Immersion comes in many forms. These days it is all to common to have Discord or group chat, or even a podcast playing in the background while gaming. However, some games just demand you give them your full attention. Not just with your hands or your eyes, but with your ears. They call for you to cast aside the distractions and obligations of the world and become fully immersed in the experience of the game. Great sound design is everything from the footsteps to the trigger pulls and everything in between. With that said, here are the winners of Lords of Gamings 2023 Golden Lance Award for Best Sound Design.
When you first boot up Starfield, players are greeted with Inon Zor’s iconic opening track. It beautifully sets the tone and themes of the game and truly resonates. Starfield is about exploring the unknown and the soundtrack encapsulates it perfectly.
When you’re on your ship, hearing the consistent dialogue and banter between your companions is exceptional and adds immersion. Every companion you bring along with you has something unique to say and is not shy of giving their outlook on your decisions.
When players are in combat scenes, darker and more intense-themed music kicks in and adds resonance to what’s happening.
While ambient sounds when first landing on planets add to the sense of mystery. Overall, Starfield’s audio design may seem understated at first, but a closer listen reveals it is an essential companion that elevates the mood and experience.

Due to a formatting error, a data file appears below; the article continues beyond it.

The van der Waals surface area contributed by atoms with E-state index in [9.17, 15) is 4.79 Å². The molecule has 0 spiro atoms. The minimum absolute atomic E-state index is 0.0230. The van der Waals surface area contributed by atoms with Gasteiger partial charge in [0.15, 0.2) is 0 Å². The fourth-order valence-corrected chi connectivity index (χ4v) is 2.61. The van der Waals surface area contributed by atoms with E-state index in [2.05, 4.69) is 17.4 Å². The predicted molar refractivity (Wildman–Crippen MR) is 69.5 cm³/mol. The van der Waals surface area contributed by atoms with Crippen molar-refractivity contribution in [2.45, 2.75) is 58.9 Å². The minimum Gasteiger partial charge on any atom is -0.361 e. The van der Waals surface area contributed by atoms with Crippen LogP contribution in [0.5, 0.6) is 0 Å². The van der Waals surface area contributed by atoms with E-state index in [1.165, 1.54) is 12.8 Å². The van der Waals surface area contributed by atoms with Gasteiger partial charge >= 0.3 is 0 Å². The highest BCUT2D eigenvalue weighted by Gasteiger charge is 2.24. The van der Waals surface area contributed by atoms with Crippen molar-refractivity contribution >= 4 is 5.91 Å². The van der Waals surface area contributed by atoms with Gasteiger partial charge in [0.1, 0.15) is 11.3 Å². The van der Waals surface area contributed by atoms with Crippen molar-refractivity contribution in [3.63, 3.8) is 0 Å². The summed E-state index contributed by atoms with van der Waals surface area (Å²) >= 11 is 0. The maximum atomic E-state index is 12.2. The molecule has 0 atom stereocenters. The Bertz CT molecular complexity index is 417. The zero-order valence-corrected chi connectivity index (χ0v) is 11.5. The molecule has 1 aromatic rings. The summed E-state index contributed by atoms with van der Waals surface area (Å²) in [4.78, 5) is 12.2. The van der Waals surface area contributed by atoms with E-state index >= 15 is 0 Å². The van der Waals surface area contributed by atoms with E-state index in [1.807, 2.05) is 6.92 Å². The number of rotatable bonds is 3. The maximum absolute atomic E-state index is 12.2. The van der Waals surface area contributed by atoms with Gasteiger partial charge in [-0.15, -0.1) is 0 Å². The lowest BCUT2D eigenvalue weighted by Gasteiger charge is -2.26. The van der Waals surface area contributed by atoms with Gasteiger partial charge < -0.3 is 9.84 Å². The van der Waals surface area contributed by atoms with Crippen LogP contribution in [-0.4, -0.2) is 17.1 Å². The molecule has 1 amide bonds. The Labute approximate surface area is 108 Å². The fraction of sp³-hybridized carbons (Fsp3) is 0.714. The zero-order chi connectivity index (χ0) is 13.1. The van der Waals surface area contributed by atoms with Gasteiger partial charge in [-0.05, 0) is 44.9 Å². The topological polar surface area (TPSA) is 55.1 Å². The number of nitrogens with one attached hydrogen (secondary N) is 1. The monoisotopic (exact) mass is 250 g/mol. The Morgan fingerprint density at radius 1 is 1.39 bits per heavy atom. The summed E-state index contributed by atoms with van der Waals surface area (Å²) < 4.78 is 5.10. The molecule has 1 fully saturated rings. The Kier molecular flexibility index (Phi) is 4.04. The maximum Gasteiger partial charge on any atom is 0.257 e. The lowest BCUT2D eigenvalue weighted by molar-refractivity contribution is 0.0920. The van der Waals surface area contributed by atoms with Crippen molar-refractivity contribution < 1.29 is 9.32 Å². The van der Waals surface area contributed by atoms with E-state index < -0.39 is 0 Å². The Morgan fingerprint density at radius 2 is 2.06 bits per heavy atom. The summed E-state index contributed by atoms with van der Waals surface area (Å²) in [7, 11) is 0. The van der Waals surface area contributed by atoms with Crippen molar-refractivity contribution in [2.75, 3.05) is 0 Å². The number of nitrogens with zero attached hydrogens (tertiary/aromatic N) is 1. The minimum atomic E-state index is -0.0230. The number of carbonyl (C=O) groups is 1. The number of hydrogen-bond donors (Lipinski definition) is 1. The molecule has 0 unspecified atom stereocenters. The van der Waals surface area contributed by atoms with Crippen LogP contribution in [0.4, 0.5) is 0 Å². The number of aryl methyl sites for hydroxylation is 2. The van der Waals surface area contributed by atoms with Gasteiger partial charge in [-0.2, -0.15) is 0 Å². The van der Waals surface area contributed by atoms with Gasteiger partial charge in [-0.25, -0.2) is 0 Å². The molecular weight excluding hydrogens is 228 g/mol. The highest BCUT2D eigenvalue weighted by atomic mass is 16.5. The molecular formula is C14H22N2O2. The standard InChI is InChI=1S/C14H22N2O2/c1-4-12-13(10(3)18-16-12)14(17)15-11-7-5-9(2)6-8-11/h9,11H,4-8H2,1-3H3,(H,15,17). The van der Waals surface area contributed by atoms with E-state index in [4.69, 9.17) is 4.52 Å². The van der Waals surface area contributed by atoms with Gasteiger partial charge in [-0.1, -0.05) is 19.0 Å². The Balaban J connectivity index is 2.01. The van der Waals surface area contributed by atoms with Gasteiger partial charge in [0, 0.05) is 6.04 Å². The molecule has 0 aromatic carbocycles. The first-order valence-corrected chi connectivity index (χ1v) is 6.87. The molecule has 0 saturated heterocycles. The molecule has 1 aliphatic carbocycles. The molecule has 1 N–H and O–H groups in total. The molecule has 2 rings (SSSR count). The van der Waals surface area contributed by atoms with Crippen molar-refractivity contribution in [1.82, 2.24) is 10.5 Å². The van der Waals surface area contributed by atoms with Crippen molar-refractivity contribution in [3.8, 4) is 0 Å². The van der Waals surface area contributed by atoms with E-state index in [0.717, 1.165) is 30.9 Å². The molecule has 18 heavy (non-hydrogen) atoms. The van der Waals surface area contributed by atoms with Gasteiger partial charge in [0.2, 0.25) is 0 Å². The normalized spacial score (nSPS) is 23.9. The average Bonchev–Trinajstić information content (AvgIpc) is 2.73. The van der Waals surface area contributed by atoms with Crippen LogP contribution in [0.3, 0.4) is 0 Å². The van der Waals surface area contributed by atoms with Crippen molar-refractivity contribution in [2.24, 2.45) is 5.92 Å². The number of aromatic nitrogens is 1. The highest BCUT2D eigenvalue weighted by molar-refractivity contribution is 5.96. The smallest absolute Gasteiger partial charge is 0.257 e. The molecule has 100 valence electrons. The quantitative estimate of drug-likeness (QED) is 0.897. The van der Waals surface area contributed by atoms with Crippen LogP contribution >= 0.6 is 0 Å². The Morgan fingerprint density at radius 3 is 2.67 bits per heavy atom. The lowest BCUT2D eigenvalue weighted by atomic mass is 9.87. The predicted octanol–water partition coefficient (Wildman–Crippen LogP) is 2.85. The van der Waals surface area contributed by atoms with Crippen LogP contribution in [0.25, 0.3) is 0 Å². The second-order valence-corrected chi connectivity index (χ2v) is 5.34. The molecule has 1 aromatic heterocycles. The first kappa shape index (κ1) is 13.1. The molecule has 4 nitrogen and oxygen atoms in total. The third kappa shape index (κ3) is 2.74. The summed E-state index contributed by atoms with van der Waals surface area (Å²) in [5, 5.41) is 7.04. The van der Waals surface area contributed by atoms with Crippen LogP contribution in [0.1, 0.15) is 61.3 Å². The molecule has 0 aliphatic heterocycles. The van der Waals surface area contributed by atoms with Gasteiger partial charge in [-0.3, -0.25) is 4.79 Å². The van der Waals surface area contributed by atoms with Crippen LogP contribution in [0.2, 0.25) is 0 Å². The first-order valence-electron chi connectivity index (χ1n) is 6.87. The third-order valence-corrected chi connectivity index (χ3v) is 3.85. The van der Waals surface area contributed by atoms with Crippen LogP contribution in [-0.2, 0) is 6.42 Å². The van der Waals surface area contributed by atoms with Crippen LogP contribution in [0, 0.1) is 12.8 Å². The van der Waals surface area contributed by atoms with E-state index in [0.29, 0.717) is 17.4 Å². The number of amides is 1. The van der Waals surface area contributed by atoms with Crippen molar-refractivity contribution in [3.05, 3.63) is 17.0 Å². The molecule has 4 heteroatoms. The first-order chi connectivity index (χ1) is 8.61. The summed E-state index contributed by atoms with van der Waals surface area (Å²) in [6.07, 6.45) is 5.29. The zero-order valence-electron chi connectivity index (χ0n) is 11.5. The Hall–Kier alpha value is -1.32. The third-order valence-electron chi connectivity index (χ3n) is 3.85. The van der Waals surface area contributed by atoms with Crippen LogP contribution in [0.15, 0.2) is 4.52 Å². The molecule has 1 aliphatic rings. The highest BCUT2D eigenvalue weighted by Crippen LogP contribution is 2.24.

Runner Up: Baldur’s Gate 3
Everything about Baldur’s Gate 3’s sound design is as impressive as it is immersive. Everything from weapons to magic spells to environmental noises sounds great. The strongest sound decision might be the sound of the die roll. The sound does not mimic the sound of a real-world die being rolled. Instead, the sound works to build suspense as the player awaits the result. Thus, the feeling of anticipation is maintained even if the sound itself differs. When success or failure comes down to a die roll, that anticipation is crucial. As frequently as rolls occur, nailing the die roll sound effect is vital. Baldur’s Gate 3 nails not only this, but all the little things as well. From opening a door to picking up a bottle, the sound design never disappoints.
Runner Up: Dead Space Remake
Dead Space is by far the scariest game I have played in a long time, and its all because of the audio design. Through my television speakers, it already put my on edge with the various creaks, cranks, bangs, and clatters. But when I’m playing with my PULSE headset, every sound made has me on my toes. And that is the level of fear few horror games have ever managed to make me feel.